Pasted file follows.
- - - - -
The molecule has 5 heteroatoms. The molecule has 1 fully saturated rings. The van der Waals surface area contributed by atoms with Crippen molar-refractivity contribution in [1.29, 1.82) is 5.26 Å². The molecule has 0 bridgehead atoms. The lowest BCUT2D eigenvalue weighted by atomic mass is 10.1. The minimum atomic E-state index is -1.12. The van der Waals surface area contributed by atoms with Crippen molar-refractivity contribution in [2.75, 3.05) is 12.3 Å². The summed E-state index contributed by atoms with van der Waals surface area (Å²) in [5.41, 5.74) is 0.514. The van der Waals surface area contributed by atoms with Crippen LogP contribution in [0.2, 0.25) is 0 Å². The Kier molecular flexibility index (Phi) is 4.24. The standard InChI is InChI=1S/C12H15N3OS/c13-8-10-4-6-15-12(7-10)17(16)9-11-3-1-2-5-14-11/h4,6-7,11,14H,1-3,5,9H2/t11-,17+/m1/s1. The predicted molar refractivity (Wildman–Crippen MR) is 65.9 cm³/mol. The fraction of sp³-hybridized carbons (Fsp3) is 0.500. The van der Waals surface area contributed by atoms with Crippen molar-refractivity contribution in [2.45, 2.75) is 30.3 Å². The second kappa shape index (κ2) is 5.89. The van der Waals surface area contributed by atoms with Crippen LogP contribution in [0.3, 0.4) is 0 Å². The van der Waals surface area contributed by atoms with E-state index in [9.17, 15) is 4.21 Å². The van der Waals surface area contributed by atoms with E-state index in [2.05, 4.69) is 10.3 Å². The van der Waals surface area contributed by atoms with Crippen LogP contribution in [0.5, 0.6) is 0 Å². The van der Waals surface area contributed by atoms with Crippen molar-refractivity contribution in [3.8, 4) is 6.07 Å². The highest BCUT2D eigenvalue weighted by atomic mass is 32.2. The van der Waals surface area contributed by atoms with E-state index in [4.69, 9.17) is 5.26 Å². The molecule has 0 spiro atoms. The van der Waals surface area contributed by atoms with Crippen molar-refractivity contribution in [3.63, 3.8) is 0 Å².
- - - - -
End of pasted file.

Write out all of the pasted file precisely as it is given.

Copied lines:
The molecule has 5 heteroatoms. The molecule has 1 fully saturated rings. The van der Waals surface area contributed by atoms with Crippen molar-refractivity contribution in [1.29, 1.82) is 5.26 Å². The molecule has 0 bridgehead atoms. The lowest BCUT2D eigenvalue weighted by atomic mass is 10.1. The minimum atomic E-state index is -1.12. The van der Waals surface area contributed by atoms with Crippen molar-refractivity contribution in [2.75, 3.05) is 12.3 Å². The summed E-state index contributed by atoms with van der Waals surface area (Å²) in [5.41, 5.74) is 0.514. The van der Waals surface area contributed by atoms with Crippen LogP contribution in [0.2, 0.25) is 0 Å². The Kier molecular flexibility index (Phi) is 4.24. The standard InChI is InChI=1S/C12H15N3OS/c13-8-10-4-6-15-12(7-10)17(16)9-11-3-1-2-5-14-11/h4,6-7,11,14H,1-3,5,9H2/t11-,17+/m1/s1. The predicted molar refractivity (Wildman–Crippen MR) is 65.9 cm³/mol. The fraction of sp³-hybridized carbons (Fsp3) is 0.500. The van der Waals surface area contributed by atoms with Crippen molar-refractivity contribution in [2.45, 2.75) is 30.3 Å². The second kappa shape index (κ2) is 5.89. The van der Waals surface area contributed by atoms with Crippen LogP contribution in [0.3, 0.4) is 0 Å². The van der Waals surface area contributed by atoms with E-state index in [9.17, 15) is 4.21 Å². The van der Waals surface area contributed by atoms with E-state index in [2.05, 4.69) is 10.3 Å². The van der Waals surface area contributed by atoms with Crippen LogP contribution in [0.5, 0.6) is 0 Å². The van der Waals surface area contributed by atoms with Crippen molar-refractivity contribution in [3.8, 4) is 6.07 Å². The highest BCUT2D eigenvalue weighted by atomic mass is 32.2. The van der Waals surface area contributed by atoms with E-state index in [4.69, 9.17) is 5.26 Å². The molecule has 0 spiro atoms. The van der Waals surface area contributed by atoms with Crippen molar-refractivity contribution in [3.63, 3.8) is 0 Å².